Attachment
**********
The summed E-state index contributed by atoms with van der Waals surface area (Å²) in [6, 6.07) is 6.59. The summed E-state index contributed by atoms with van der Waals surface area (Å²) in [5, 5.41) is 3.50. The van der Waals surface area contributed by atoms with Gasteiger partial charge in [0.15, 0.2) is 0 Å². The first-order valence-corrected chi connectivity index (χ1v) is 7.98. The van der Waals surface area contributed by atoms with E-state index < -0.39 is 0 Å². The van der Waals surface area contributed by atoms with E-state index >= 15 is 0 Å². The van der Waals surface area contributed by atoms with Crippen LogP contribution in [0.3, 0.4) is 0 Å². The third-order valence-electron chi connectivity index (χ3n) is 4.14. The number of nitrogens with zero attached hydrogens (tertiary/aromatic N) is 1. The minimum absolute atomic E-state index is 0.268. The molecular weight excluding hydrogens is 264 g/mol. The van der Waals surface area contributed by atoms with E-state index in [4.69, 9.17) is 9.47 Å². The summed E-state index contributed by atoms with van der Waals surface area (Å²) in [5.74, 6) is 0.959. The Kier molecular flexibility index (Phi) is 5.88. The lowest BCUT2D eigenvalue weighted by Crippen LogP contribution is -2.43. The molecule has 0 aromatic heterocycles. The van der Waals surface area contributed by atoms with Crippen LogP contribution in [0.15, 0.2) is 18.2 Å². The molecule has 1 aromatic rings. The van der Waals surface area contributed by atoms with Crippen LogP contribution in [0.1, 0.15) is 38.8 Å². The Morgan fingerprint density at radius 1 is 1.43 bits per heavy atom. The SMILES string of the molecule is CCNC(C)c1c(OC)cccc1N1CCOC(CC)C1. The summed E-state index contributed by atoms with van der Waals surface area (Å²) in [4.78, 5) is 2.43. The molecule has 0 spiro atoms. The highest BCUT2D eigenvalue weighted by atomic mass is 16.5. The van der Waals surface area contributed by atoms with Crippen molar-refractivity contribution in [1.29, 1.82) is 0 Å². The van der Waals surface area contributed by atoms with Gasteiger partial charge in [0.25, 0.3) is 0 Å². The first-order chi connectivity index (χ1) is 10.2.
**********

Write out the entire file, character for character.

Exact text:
The summed E-state index contributed by atoms with van der Waals surface area (Å²) in [6, 6.07) is 6.59. The summed E-state index contributed by atoms with van der Waals surface area (Å²) in [5, 5.41) is 3.50. The van der Waals surface area contributed by atoms with Gasteiger partial charge in [0.15, 0.2) is 0 Å². The first-order valence-corrected chi connectivity index (χ1v) is 7.98. The van der Waals surface area contributed by atoms with E-state index < -0.39 is 0 Å². The van der Waals surface area contributed by atoms with E-state index >= 15 is 0 Å². The van der Waals surface area contributed by atoms with Crippen LogP contribution in [0.3, 0.4) is 0 Å². The third-order valence-electron chi connectivity index (χ3n) is 4.14. The number of nitrogens with zero attached hydrogens (tertiary/aromatic N) is 1. The minimum absolute atomic E-state index is 0.268. The molecular weight excluding hydrogens is 264 g/mol. The van der Waals surface area contributed by atoms with E-state index in [4.69, 9.17) is 9.47 Å². The summed E-state index contributed by atoms with van der Waals surface area (Å²) in [5.74, 6) is 0.959. The Kier molecular flexibility index (Phi) is 5.88. The lowest BCUT2D eigenvalue weighted by Crippen LogP contribution is -2.43. The molecule has 0 aromatic heterocycles. The van der Waals surface area contributed by atoms with Crippen LogP contribution in [0.15, 0.2) is 18.2 Å². The molecule has 1 aromatic rings. The van der Waals surface area contributed by atoms with Crippen LogP contribution in [0.1, 0.15) is 38.8 Å². The Morgan fingerprint density at radius 1 is 1.43 bits per heavy atom. The SMILES string of the molecule is CCNC(C)c1c(OC)cccc1N1CCOC(CC)C1. The summed E-state index contributed by atoms with van der Waals surface area (Å²) in [4.78, 5) is 2.43. The molecule has 0 spiro atoms. The highest BCUT2D eigenvalue weighted by atomic mass is 16.5. The van der Waals surface area contributed by atoms with Crippen molar-refractivity contribution in [1.29, 1.82) is 0 Å². The van der Waals surface area contributed by atoms with Gasteiger partial charge in [0.25, 0.3) is 0 Å². The first-order chi connectivity index (χ1) is 10.2.